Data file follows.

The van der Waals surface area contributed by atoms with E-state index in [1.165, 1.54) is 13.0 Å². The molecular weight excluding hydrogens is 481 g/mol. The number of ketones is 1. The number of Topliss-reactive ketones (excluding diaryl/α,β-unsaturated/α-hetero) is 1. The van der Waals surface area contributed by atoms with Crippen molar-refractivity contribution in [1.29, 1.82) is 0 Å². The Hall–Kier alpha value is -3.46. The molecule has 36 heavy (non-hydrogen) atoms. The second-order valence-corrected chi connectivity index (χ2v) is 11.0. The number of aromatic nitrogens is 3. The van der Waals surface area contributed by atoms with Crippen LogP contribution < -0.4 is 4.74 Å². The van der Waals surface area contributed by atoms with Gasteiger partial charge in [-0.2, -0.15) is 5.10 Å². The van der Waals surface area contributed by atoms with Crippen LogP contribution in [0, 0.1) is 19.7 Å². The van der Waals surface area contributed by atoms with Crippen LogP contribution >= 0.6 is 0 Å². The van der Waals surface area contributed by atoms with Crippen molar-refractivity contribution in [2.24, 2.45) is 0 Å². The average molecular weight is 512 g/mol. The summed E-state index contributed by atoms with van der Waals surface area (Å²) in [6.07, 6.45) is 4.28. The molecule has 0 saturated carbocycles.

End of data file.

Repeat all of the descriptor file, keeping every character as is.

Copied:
The van der Waals surface area contributed by atoms with E-state index in [1.165, 1.54) is 13.0 Å². The molecular weight excluding hydrogens is 481 g/mol. The number of ketones is 1. The number of Topliss-reactive ketones (excluding diaryl/α,β-unsaturated/α-hetero) is 1. The van der Waals surface area contributed by atoms with Crippen molar-refractivity contribution in [1.29, 1.82) is 0 Å². The Hall–Kier alpha value is -3.46. The molecule has 36 heavy (non-hydrogen) atoms. The second-order valence-corrected chi connectivity index (χ2v) is 11.0. The number of aromatic nitrogens is 3. The van der Waals surface area contributed by atoms with Crippen LogP contribution < -0.4 is 4.74 Å². The van der Waals surface area contributed by atoms with Gasteiger partial charge in [-0.2, -0.15) is 5.10 Å². The van der Waals surface area contributed by atoms with Crippen LogP contribution in [0, 0.1) is 19.7 Å². The van der Waals surface area contributed by atoms with Crippen LogP contribution >= 0.6 is 0 Å². The van der Waals surface area contributed by atoms with Crippen molar-refractivity contribution in [2.24, 2.45) is 0 Å². The average molecular weight is 512 g/mol. The summed E-state index contributed by atoms with van der Waals surface area (Å²) in [6.07, 6.45) is 4.28. The molecule has 0 saturated carbocycles.